Alterations in Intestinal Serotonin in Irritable Bowel Syndrome and Dyspepsia

ROCHESTER, MN, May 21, 2007-- Serotonin is a neurotransmitter that helps regulate intestinal functions. Mayo Clinic researchers set out to determine the role of serotonin in patients with IBS and dyspepsia. The study involved 48 females -- including individuals with IBS, individuals with dyspepsia, individuals with both IBS and dyspepsia, and healthy volunteers. Biopsies were obtained from the stomach and intestines of each patient and serotonin levels were measured. Researchers found that patients with dyspepsia had low levels of a serotonin reuptake transporter in their stomachs and high levels of a molecule that synthesizes serotonin in the small intestine.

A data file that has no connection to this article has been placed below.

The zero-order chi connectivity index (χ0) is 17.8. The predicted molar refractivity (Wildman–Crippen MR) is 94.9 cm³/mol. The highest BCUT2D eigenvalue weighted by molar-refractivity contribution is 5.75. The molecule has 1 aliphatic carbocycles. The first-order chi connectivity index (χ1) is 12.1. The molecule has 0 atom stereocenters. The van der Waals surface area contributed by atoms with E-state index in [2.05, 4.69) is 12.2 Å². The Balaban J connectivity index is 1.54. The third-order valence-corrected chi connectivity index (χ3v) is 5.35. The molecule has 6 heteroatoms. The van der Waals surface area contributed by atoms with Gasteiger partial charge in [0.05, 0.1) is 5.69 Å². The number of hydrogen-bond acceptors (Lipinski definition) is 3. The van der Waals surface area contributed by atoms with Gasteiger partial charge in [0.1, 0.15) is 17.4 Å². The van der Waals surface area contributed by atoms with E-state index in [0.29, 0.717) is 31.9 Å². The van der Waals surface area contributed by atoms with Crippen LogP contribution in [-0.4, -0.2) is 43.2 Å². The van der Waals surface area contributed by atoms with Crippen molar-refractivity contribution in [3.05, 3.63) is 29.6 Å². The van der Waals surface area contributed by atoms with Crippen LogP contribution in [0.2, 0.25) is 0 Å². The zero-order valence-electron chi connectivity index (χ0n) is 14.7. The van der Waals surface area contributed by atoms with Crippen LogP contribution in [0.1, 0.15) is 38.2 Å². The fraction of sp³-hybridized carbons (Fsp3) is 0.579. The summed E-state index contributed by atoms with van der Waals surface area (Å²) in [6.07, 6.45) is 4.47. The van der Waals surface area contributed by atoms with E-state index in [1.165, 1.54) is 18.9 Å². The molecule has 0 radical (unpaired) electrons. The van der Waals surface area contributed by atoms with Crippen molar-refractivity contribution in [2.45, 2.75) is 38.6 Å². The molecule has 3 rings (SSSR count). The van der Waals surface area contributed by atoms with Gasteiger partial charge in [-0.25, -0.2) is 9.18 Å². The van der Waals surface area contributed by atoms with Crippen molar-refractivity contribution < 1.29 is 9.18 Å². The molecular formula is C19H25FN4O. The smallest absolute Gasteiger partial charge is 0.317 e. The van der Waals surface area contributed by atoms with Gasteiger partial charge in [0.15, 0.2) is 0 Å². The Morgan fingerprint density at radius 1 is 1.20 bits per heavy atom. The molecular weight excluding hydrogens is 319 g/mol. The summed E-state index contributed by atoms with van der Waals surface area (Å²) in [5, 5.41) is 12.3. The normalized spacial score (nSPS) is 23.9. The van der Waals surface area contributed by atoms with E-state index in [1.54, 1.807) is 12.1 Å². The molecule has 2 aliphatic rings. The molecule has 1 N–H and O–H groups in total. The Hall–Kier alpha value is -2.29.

"The results support the concept that functional disorders may be associated with altered serotonin signaling in different regions of the gut. If the data can be validated, it suggests it may someday be possible to make a diagnosis of functional disease by taking a biopsy," says Amy Foxx-Orenstein, D.O., a Mayo Clinic gastroenterologist and lead author of this study. "Mucosal markers for functional disorders might lead to earlier diagnosis and treatment, but further studies are needed."


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Posted: May 2007

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